That said, YouTube TV is way cheaper than your typical $100 cable bill. YouTube has never revealed subscriber numbers for its $10-per-month YouTube Red service, the ad-free version of the platform launched nearly two years ago. That’s likely because it never gained traction. “It’s hard to get people to pay for stuff they’d already been able to get for free,” Verna says. YouTube TV, on the other hand, comes with sports, news, and entertainment they would otherwise have to pay a cable company to access.
YouTube has not talked publicly about how it can afford to offer such an attractive price, nor how revenue sharing works between networks and content providers. But it’s easy to imagine how a sprawling, hugely profitable company like Google could afford to subsidize the service to get it off the ground as it hatches a longer-term money-making strategy.
YouTube TV has the potential to do both micro-targeting and macro-targeting.
In the beginning, ads on YouTube TV will be the same as the ones shown on regular TV. But over time, the company says it will look towards innovating on the ad model. It’s plausible Google could take all the personal data it has already gathered on its users across search, Gmail, Maps, and Android, and use it to micro-target ads to suit a particular YouTube TV viewer. “The application of data to traditional broadcast would make a much more sophisticated advertising product,” says Tom Denford, chief strategy officer for the marketing consulting firm ID Comms.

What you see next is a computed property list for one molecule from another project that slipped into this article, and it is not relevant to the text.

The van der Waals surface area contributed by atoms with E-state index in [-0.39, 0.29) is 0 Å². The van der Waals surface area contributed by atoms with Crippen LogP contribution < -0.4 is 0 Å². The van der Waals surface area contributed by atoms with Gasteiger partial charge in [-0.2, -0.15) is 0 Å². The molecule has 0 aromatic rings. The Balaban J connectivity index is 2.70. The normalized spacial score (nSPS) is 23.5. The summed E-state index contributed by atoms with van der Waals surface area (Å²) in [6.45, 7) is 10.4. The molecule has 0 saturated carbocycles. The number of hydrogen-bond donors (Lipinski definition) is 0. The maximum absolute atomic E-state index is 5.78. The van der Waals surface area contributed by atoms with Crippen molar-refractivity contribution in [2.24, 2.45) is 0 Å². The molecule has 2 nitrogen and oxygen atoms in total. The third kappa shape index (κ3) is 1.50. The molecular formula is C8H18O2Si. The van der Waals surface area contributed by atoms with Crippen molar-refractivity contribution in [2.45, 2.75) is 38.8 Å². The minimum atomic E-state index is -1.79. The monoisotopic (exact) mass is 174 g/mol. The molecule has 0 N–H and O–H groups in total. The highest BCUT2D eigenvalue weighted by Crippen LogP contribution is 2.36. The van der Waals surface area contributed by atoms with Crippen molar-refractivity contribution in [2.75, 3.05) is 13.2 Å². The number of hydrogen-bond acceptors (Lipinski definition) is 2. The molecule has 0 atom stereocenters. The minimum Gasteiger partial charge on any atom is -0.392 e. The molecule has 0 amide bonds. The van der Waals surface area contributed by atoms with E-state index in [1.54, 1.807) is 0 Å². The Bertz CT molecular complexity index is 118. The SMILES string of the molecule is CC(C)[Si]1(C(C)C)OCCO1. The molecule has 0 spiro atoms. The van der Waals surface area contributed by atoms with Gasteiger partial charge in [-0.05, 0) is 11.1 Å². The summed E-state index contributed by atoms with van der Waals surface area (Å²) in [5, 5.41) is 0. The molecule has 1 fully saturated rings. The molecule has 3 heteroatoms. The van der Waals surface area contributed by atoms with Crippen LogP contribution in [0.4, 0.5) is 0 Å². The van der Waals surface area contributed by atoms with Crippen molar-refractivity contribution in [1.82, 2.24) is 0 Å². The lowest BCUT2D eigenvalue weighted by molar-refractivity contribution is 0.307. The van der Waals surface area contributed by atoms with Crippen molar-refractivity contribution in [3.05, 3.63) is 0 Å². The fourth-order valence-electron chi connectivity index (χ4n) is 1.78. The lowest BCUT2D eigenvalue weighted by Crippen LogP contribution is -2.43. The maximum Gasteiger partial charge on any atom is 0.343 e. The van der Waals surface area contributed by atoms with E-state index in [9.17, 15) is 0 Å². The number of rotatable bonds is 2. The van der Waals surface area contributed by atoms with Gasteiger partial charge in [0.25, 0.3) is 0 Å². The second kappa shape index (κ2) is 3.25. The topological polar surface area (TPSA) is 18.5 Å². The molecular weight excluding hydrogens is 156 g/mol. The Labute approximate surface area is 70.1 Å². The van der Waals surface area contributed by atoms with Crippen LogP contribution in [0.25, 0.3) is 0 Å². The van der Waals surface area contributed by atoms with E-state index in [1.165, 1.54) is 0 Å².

But perhaps even more intriguing, YouTube is now acting more like a broadcaster, as opposed to a platform where it can target an audience narrowly. “One of the barriers to building brands through precision marketing is you don’t have shared media moments,” says Denford. “You have peer media moments.”
YouTube TV, however, has the potential to create those very mass-media moments—think the Super Bowl or the Oscars—that brands and advertisers love. The key is that YouTube TV, unlike regular YouTube or any other video streaming service, offers TV in real time, the way cable does. No big internet company has yet been able to crack this barrier, though not for lack of trying. But compared to all the rest, YouTube has the advantage of being primarily a place people come to watch.
In other words, YouTube TV has the potential to do both micro-targeting and macro-targeting. Being able to do both could create the kind of virtuous cycle that feeds back into YouTube’s own success. YouTube TV may be wonky now, but that’s not the point. YouTube is playing a longer game, one that’s only just getting started.